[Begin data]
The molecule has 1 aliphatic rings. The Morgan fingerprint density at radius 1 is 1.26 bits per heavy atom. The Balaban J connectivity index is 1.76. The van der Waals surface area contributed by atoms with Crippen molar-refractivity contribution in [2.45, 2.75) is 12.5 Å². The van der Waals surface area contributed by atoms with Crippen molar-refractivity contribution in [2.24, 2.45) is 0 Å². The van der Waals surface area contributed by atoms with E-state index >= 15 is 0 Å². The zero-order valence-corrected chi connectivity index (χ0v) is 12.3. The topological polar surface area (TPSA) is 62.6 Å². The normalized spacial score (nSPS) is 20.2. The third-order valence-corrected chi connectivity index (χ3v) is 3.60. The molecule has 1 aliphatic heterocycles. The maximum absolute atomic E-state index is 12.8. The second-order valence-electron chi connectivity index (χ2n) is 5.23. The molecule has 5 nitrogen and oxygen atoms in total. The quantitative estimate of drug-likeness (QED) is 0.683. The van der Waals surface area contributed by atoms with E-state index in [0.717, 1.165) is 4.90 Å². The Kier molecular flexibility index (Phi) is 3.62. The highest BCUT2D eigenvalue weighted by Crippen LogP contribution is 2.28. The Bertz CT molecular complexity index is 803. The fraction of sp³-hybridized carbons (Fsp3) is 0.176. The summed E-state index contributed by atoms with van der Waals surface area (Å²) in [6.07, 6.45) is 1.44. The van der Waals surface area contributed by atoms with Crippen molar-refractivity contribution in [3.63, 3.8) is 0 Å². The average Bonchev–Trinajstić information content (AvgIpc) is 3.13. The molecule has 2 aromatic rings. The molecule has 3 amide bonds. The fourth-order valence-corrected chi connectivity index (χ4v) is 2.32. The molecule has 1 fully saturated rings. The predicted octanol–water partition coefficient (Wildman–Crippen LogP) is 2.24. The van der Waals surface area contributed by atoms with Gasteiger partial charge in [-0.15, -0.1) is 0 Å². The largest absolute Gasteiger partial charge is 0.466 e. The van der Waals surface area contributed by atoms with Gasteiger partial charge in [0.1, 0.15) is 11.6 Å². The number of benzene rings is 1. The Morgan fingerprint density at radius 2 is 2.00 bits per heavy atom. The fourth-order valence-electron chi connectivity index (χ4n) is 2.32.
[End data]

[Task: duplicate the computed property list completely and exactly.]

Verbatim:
The molecule has 1 aliphatic rings. The Morgan fingerprint density at radius 1 is 1.26 bits per heavy atom. The Balaban J connectivity index is 1.76. The van der Waals surface area contributed by atoms with Crippen molar-refractivity contribution in [2.45, 2.75) is 12.5 Å². The van der Waals surface area contributed by atoms with Crippen molar-refractivity contribution in [2.24, 2.45) is 0 Å². The van der Waals surface area contributed by atoms with E-state index >= 15 is 0 Å². The zero-order valence-corrected chi connectivity index (χ0v) is 12.3. The topological polar surface area (TPSA) is 62.6 Å². The normalized spacial score (nSPS) is 20.2. The third-order valence-corrected chi connectivity index (χ3v) is 3.60. The molecule has 1 aliphatic heterocycles. The maximum absolute atomic E-state index is 12.8. The second-order valence-electron chi connectivity index (χ2n) is 5.23. The molecule has 5 nitrogen and oxygen atoms in total. The quantitative estimate of drug-likeness (QED) is 0.683. The van der Waals surface area contributed by atoms with E-state index in [0.717, 1.165) is 4.90 Å². The Kier molecular flexibility index (Phi) is 3.62. The highest BCUT2D eigenvalue weighted by Crippen LogP contribution is 2.28. The Bertz CT molecular complexity index is 803. The fraction of sp³-hybridized carbons (Fsp3) is 0.176. The summed E-state index contributed by atoms with van der Waals surface area (Å²) in [6.07, 6.45) is 1.44. The van der Waals surface area contributed by atoms with Crippen molar-refractivity contribution in [3.63, 3.8) is 0 Å². The average Bonchev–Trinajstić information content (AvgIpc) is 3.13. The molecule has 2 aromatic rings. The molecule has 3 amide bonds. The fourth-order valence-corrected chi connectivity index (χ4v) is 2.32. The molecule has 1 fully saturated rings. The predicted octanol–water partition coefficient (Wildman–Crippen LogP) is 2.24. The van der Waals surface area contributed by atoms with Gasteiger partial charge in [-0.15, -0.1) is 0 Å². The largest absolute Gasteiger partial charge is 0.466 e. The van der Waals surface area contributed by atoms with Gasteiger partial charge in [0.1, 0.15) is 11.6 Å². The number of benzene rings is 1. The Morgan fingerprint density at radius 2 is 2.00 bits per heavy atom. The fourth-order valence-electron chi connectivity index (χ4n) is 2.32.